The voting changes proposed by a Shiite-dominated parliament were highly scrutinized by the international community, U.S. officials and the United Nations, which is supervising the referendum.
The rule change would have made it nearly impossible for Sunni opponents to defeat the charter by demanding that two-thirds of all registered voters vote “no” in three provinces while passage required a simple majority of only those who actually cast votes.
The United Nations called the change a violation of international standards and welcomed the reversal, saying it helped restore integrity to the referendum vote that is crucial to Iraq’s nascent democracy.
The constitutional process has been marred by political battles between Shiites and Kurds and Sunni Arabs. Sunnis boycotted elections in January and threatened to boycott next week’s vote but after lawmakers restored original election rules, Sunni leaders said they’d reject the referendum at the polls. The Sunnis will defeat the charter if they get a two-thirds “no” vote in three provinces, even if a nationwide majority approves the charter.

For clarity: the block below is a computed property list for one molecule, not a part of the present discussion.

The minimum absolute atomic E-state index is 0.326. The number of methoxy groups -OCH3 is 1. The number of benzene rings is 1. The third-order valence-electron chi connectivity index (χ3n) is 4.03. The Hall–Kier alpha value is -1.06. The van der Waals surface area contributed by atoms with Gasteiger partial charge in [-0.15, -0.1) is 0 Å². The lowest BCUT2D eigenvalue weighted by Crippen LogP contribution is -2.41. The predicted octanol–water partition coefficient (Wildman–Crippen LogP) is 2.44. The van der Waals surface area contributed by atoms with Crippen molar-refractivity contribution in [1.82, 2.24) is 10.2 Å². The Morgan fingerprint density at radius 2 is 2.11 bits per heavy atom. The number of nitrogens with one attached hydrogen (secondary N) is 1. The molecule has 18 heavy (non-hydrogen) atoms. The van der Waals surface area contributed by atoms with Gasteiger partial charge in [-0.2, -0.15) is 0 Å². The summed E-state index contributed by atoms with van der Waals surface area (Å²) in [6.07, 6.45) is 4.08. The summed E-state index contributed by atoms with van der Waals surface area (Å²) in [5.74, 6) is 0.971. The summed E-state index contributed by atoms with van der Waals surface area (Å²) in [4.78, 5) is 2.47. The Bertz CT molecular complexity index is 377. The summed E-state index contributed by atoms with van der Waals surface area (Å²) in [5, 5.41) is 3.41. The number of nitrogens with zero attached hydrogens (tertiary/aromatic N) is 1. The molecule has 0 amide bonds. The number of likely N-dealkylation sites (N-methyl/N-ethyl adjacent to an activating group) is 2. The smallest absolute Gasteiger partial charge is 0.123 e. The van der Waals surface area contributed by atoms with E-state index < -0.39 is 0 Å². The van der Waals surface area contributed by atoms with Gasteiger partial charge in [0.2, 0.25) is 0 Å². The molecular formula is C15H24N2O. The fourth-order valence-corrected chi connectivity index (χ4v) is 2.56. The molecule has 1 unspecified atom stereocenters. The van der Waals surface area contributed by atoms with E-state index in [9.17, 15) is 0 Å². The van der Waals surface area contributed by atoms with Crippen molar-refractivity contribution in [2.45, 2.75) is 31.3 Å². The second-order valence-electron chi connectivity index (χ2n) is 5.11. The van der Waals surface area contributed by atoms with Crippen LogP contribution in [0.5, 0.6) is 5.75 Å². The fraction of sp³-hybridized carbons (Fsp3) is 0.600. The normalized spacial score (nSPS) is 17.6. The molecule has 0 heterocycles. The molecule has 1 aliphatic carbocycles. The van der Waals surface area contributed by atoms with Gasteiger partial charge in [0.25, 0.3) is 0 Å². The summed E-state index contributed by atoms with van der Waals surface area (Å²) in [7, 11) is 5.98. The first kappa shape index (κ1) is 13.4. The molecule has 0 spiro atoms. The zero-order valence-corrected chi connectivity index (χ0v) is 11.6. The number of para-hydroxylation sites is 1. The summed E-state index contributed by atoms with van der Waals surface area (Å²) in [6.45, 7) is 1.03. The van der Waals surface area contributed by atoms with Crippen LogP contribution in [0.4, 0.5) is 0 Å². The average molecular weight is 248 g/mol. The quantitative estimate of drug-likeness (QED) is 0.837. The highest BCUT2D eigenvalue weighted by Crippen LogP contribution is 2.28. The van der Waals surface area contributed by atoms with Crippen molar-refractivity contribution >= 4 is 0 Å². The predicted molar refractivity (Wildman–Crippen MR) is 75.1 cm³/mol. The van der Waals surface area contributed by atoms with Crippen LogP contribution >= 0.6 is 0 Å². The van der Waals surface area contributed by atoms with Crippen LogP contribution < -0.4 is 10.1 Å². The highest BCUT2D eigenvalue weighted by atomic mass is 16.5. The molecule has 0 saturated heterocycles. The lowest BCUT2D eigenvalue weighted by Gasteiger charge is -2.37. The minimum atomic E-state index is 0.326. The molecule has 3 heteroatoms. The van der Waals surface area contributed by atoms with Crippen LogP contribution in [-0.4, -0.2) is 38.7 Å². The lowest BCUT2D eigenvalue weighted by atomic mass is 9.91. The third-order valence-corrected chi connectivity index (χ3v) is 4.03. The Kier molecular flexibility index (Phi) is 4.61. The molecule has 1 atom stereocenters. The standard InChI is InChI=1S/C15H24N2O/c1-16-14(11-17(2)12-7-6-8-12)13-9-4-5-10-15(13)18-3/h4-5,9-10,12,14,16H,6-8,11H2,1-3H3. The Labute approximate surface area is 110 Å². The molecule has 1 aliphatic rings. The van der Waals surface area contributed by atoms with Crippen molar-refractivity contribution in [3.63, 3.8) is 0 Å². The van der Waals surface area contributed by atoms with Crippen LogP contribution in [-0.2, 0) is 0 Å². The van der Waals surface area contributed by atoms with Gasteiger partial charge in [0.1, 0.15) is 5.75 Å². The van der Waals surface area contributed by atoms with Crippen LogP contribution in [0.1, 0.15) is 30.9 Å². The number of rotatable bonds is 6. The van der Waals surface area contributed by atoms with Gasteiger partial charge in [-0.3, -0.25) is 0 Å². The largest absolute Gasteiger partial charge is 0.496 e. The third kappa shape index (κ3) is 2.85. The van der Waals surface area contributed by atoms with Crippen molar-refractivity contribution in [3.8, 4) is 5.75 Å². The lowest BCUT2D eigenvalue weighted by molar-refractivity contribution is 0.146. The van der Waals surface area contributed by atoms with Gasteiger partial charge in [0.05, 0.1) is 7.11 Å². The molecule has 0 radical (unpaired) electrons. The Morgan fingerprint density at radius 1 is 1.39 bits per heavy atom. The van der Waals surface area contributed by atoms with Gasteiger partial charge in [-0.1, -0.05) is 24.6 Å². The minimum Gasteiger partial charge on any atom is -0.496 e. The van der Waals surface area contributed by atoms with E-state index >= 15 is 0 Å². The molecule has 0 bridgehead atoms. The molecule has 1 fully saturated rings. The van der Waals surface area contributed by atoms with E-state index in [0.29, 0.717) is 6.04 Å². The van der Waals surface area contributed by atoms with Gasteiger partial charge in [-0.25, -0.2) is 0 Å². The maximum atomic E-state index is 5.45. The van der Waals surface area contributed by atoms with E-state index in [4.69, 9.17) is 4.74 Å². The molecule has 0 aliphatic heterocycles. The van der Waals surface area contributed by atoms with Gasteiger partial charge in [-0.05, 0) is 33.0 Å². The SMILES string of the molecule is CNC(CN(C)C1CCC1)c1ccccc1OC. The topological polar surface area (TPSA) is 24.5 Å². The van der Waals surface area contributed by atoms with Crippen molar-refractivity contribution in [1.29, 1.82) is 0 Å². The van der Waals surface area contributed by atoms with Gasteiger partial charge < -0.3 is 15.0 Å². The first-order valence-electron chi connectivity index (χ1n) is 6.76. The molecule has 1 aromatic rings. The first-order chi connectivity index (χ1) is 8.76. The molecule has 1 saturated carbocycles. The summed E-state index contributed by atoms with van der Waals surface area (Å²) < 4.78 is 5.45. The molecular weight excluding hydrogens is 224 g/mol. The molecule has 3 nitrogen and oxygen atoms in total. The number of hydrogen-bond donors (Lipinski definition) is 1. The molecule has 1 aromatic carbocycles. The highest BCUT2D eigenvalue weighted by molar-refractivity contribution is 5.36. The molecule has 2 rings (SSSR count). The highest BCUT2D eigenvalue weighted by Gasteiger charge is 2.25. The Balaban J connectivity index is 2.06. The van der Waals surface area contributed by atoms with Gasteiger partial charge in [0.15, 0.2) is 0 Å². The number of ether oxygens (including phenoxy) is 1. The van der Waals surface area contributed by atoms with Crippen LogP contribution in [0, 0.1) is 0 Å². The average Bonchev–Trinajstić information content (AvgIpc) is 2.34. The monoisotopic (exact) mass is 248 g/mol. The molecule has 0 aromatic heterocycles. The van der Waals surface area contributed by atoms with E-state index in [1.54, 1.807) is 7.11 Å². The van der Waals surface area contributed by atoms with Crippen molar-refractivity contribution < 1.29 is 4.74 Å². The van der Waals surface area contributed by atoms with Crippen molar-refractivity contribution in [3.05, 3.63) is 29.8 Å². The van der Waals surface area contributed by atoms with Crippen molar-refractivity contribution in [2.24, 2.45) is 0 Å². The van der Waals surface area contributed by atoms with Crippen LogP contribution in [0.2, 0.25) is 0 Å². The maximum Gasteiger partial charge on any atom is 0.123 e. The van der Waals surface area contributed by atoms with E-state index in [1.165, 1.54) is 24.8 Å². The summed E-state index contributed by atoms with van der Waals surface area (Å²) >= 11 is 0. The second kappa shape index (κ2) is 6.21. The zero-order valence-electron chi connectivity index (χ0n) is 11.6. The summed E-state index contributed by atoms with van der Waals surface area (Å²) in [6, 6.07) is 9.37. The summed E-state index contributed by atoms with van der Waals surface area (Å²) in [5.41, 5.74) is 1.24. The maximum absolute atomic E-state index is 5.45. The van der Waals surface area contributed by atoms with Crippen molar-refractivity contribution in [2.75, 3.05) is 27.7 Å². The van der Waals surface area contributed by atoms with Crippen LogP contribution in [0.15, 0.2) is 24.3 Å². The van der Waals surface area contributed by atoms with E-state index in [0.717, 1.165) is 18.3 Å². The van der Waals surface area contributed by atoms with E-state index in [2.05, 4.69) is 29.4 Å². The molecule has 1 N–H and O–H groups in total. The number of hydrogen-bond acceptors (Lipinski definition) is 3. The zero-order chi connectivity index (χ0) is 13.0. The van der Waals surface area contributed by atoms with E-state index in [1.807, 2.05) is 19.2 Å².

Another Sunni election boycott would have undermined the constitution’s credibility and wrecked efforts to bring Sunnis into the political process, said American and U.N. officials.
The Sunni minority fears the current draft of the constitution will leave them isolated in central and western areas with little power or revenues while granting Shiites in the south and Kurds in the north autonomy and control over Iraq’s oil wealth.